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Digital photo question - JPEG settings


#1

When I adjust my jewelry photos, then save them in JPEG, the window
asks me if I want “Progressive”, if I want to “Optimize Huffman
codes”, if I want “Smoothing”, and how much; and then there is a
"Component Sampling" setting. It also asks if I want “Best
Compression” or “Best Quality”. I’ve been going for "Best Quality"
there, but don’t have a clue what the rest of these settings do.
Help please!

Thanks!
Beth


#2

Beth; Hi; Don’t know for sure what some of the choices mean, but I
might hazard a guess. There should be somewhere a help file in the
software, online help, or a book that will answer these questions.
What software is it?

The best compression best quality is easiest.

If you are going over the web - go with compression. The amount
will depend on the detail in your photo. It might even convert your
pics into TIF or JIF files. It will throw out a lot of redundant
(maybe even lose some detail in the process). Will
probable bring the resolution down to 72 dpi (the image has 72 dots
or pixels in an inch long line). It might even reduce the color
choices to 256 if there is serious compression.

Progressive might be for optimizing the picture for video display
over a computer monitor as opposed to a NTSC or video monitor.
Computer monitors and video (TV) monitors read different. Computer
or RGB monitors read the picture line by line - going 1, 2, 3, 4, 5 .
. . . etc. until the end. NTSC monitors read two fields that are
different. Each field reads alternate lines. The first field is
composed of the odd number liens i.e. 1, 3, 5, 7, 9 . . . etc until
the lost one. The other field is 2, 4, 6, 8, . . . etc. until the
end. Each of these fields is displayed 30 times a second, giving 60
different pictures a second to our eyes. Because of the way our
eyes work each pair of frames is seen as one picture (a phenomena
called persistence of vision) Progressive scan also reads 60 times a
second.

The optimize Hoffman codes might be choices for converting the image
to a video friendly image. It could pull up a list of choices about
which field first (odd or even). Also NTSC, PAL, SECAM. These are
types of video. In the US and, I believe Japan, we use NTSC. Most
of Europe uses PAL (which is a progressive scan 50 times a second).
SECAM is used by some other countries. There is one or two others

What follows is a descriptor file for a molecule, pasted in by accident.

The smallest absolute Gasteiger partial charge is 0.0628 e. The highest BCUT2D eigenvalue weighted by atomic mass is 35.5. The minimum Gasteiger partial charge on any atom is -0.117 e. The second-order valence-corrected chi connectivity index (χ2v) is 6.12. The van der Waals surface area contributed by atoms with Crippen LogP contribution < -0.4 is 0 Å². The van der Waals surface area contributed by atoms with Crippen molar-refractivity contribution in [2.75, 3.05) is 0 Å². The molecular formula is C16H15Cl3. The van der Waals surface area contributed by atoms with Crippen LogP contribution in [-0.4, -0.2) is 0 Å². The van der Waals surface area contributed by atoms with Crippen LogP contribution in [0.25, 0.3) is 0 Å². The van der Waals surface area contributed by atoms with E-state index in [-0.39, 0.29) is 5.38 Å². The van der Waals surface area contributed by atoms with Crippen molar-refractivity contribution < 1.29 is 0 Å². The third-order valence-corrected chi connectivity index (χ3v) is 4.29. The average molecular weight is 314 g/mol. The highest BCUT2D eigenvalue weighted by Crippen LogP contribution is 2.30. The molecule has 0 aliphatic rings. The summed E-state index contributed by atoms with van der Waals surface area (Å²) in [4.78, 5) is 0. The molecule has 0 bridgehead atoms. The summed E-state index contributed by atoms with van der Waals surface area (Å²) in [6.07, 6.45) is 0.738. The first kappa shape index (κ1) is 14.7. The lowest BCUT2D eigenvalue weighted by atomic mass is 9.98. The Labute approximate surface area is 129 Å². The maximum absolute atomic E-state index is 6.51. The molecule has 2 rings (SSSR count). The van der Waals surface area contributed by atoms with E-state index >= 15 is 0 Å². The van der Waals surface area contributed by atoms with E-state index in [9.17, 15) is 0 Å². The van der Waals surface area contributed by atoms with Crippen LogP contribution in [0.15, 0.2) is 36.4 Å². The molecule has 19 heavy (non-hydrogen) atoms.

that are used also but not much. They are not interchangeable. You
can’t bring a PAL video home from Europe and play it on your VCR.

Won’t happen - at least that anyone will want to watch. They can be
converted but there are artifacts in the conversion version (nice
words)and it is an expensive process. It’s not something you get
done on every street corner and the people who do it like to have you
walking into their store backwards and bent over already. It makes
getting at your wallet so much easier. You’ll generally get a coffee
cup though.

Smoothing might be an anti-aliasing working. It will lessen the
stair step details in a diagonal line and at the edges of things.

These are just mights and maybes. Rereading your post, I see that
they are JPEG choices. So maybe throw out the TIF and JIF
conversions. But I’ve seen some programs that do the conversions
when it is told you are optimizing for web. But progressive is
possibly true.

Eric


#3

Beth, The real question is what are you using the photos for. If you
are going to put them on the Web then you want a medium quality with
various options. If you are going to use them for printing on a
color printer then you want best quality. If you want to save them
for some future use then save them as best quality of if using
PhotoShop save them as a PhotoShop file.

The details. Progressive - Used for the Web only, allows the image to
be loaded in sections that show a fuzzy image and there a clearer
one as the images finishes loading.

Optimize Huffman Codes - I am not familiar with this but I assume it
is a type of compression.

Smoothing - Makes a judgment about how the image should look and
smooths the jagged edges.

Component Sampling - Again I am not familiar with this one but it
has to do with compression the image.

Best compression - Makes the smallest possible file by throwing away
data.

Best Quality - Creates the largest file with the most image

My suggestion is to take the original image with the highest
resolution that your camera can produce and archive it on the
computer. Then copy it and make all changes to the copy not the
original. This will allow you to take the photo once and not retake
it if you need a larger image later. Once you do any kind of
compression on the image data is lost. Lost data means a fuzzier
file and you can never get the back into that file.

Hope this helps.

Larrie Easterly
Easterly Creative Services
http://www.larrie.com